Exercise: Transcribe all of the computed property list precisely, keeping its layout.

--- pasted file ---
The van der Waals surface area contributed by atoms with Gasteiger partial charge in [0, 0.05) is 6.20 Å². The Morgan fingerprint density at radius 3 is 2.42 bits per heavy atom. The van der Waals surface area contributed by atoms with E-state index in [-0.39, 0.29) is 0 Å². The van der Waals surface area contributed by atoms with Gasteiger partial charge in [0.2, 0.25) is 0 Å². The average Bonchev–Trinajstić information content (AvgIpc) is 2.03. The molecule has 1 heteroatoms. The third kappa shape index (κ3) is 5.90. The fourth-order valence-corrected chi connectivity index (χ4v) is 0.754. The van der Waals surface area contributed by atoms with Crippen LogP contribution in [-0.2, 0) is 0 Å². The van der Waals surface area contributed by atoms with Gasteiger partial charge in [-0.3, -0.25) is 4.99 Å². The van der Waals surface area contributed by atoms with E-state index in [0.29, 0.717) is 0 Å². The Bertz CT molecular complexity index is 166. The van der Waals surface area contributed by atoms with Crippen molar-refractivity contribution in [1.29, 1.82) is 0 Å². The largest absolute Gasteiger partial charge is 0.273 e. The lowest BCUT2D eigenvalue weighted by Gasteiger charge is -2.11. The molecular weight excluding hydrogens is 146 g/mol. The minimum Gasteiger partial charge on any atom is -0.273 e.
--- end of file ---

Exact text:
The van der Waals surface area contributed by atoms with Gasteiger partial charge in [0, 0.05) is 6.20 Å². The Morgan fingerprint density at radius 3 is 2.42 bits per heavy atom. The van der Waals surface area contributed by atoms with E-state index in [-0.39, 0.29) is 0 Å². The van der Waals surface area contributed by atoms with Gasteiger partial charge in [0.2, 0.25) is 0 Å². The average Bonchev–Trinajstić information content (AvgIpc) is 2.03. The molecule has 1 heteroatoms. The third kappa shape index (κ3) is 5.90. The fourth-order valence-corrected chi connectivity index (χ4v) is 0.754. The van der Waals surface area contributed by atoms with Crippen LogP contribution in [-0.2, 0) is 0 Å². The van der Waals surface area contributed by atoms with Gasteiger partial charge in [-0.3, -0.25) is 4.99 Å². The van der Waals surface area contributed by atoms with E-state index in [0.29, 0.717) is 0 Å². The Bertz CT molecular complexity index is 166. The van der Waals surface area contributed by atoms with Crippen molar-refractivity contribution in [1.29, 1.82) is 0 Å². The largest absolute Gasteiger partial charge is 0.273 e. The lowest BCUT2D eigenvalue weighted by Gasteiger charge is -2.11. The molecular weight excluding hydrogens is 146 g/mol. The minimum Gasteiger partial charge on any atom is -0.273 e.